Data

  • Location: Hoogeland, Naaldwijk, The Netherlands
  • Client: Vestia Westland
  • Scale: District
  • Design year: 2011
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In the residential district of Hoogeland in Naaldwijk, 800 homes were built that use residual heat from tomato greenhouses. The CO2 emissions from these homes are 40% lower than the emissions from comparable buildings. The project includes homes in every price range, for each desired group and there is a high level of facilities available.

In the nearby greenhouses the summer heat surplus is stored underground. To retain the heat created in the summer, the greenhouses are not cooled in the summer by opening the windows but are kept closed. This also makes the extra CO2 that is brought into the greenhouses available for the plants.

In the winter the stored heat is used to heat the greenhouses and the homes. All homes have floor heating and cooling. The cool air stored in the winter is used to cool both the greenhouses and the homes in the summer.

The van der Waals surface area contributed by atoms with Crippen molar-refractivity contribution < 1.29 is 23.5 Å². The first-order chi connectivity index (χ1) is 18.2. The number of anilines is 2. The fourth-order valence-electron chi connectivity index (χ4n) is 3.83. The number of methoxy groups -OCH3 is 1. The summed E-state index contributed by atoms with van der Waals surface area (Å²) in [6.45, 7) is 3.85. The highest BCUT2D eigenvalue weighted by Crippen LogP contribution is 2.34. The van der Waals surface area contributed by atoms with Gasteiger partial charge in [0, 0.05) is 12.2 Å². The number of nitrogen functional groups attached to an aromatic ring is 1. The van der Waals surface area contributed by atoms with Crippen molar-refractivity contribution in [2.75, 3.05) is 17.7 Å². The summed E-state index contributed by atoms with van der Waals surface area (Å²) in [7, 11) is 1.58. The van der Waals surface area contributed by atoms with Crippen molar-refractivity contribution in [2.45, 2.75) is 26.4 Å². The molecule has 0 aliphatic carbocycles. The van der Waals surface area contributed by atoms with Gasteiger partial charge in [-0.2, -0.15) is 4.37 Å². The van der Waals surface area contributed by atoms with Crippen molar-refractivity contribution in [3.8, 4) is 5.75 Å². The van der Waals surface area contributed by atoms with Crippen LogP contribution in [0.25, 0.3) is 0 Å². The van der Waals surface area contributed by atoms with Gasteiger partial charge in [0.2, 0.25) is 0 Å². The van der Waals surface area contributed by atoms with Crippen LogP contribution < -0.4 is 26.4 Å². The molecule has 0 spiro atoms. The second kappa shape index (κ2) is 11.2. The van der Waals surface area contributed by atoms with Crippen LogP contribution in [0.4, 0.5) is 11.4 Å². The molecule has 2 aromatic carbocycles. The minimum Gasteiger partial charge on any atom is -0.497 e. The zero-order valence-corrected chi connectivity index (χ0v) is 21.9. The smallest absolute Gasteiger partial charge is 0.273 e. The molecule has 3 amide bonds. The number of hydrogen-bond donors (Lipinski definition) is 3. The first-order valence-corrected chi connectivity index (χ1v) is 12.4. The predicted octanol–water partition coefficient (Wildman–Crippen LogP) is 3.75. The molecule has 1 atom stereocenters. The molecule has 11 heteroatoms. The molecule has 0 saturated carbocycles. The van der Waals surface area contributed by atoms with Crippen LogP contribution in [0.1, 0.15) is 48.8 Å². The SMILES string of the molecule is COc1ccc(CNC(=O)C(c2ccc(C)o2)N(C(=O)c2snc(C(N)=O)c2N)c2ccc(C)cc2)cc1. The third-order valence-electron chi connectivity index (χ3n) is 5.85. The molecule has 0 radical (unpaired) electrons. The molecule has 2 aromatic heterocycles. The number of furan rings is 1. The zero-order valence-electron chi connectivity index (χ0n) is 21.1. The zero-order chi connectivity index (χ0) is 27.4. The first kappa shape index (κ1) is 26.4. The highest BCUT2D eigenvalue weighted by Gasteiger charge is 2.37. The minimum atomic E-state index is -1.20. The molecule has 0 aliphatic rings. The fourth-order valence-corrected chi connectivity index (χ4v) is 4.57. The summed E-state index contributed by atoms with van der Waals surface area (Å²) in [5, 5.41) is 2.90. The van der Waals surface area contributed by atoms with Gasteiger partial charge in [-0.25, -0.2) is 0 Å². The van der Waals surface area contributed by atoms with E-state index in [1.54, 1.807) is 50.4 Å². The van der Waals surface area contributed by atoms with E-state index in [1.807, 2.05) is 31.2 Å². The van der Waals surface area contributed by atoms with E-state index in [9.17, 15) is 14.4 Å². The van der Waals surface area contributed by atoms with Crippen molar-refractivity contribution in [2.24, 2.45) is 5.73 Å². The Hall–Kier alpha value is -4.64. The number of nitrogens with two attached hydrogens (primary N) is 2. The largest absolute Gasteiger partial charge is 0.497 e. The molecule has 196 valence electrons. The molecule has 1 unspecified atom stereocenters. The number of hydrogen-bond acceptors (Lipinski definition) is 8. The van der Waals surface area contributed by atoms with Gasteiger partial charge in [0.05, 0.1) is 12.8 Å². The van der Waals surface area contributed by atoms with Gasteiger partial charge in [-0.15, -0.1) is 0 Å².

What is special about this system is that the homes have individual heat pumps. These water pumps draw heat from the lukewarm water network (16°C) that was installed in the district. This also produces warm tap water. The homes have no natural gas.

The motivation of the housing corporations is twofold: on the one hand to provide affordable housing for low-income families through lower living costs and on the other hand to reduce the use of fossil fuels. [Agentschap NL, 2011] [Vestia, 2010]

Scheme showing the different energy flows and storage at the Hoogeland district © Vestia Westland

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